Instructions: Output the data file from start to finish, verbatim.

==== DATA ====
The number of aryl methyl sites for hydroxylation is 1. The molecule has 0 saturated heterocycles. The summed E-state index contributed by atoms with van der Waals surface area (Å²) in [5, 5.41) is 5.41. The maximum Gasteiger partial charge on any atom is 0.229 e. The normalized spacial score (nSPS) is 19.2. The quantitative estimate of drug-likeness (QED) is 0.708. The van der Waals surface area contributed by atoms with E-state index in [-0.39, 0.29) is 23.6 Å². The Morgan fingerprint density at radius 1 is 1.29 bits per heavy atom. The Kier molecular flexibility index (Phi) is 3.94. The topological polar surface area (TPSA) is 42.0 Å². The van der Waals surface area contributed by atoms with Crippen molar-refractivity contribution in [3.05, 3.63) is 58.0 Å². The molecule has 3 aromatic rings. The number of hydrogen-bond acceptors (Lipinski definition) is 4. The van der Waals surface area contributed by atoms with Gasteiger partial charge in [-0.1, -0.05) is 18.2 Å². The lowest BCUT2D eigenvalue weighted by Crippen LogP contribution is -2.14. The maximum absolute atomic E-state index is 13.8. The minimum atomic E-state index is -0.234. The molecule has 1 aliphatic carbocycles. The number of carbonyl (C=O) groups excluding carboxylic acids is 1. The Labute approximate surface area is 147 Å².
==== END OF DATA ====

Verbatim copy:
The number of aryl methyl sites for hydroxylation is 1. The molecule has 0 saturated heterocycles. The summed E-state index contributed by atoms with van der Waals surface area (Å²) in [5, 5.41) is 5.41. The maximum Gasteiger partial charge on any atom is 0.229 e. The normalized spacial score (nSPS) is 19.2. The quantitative estimate of drug-likeness (QED) is 0.708. The van der Waals surface area contributed by atoms with E-state index in [-0.39, 0.29) is 23.6 Å². The Morgan fingerprint density at radius 1 is 1.29 bits per heavy atom. The Kier molecular flexibility index (Phi) is 3.94. The topological polar surface area (TPSA) is 42.0 Å². The van der Waals surface area contributed by atoms with Crippen molar-refractivity contribution in [3.05, 3.63) is 58.0 Å². The molecule has 3 aromatic rings. The number of hydrogen-bond acceptors (Lipinski definition) is 4. The van der Waals surface area contributed by atoms with Gasteiger partial charge in [-0.1, -0.05) is 18.2 Å². The lowest BCUT2D eigenvalue weighted by Crippen LogP contribution is -2.14. The maximum absolute atomic E-state index is 13.8. The minimum atomic E-state index is -0.234. The molecule has 1 aliphatic carbocycles. The number of carbonyl (C=O) groups excluding carboxylic acids is 1. The Labute approximate surface area is 147 Å².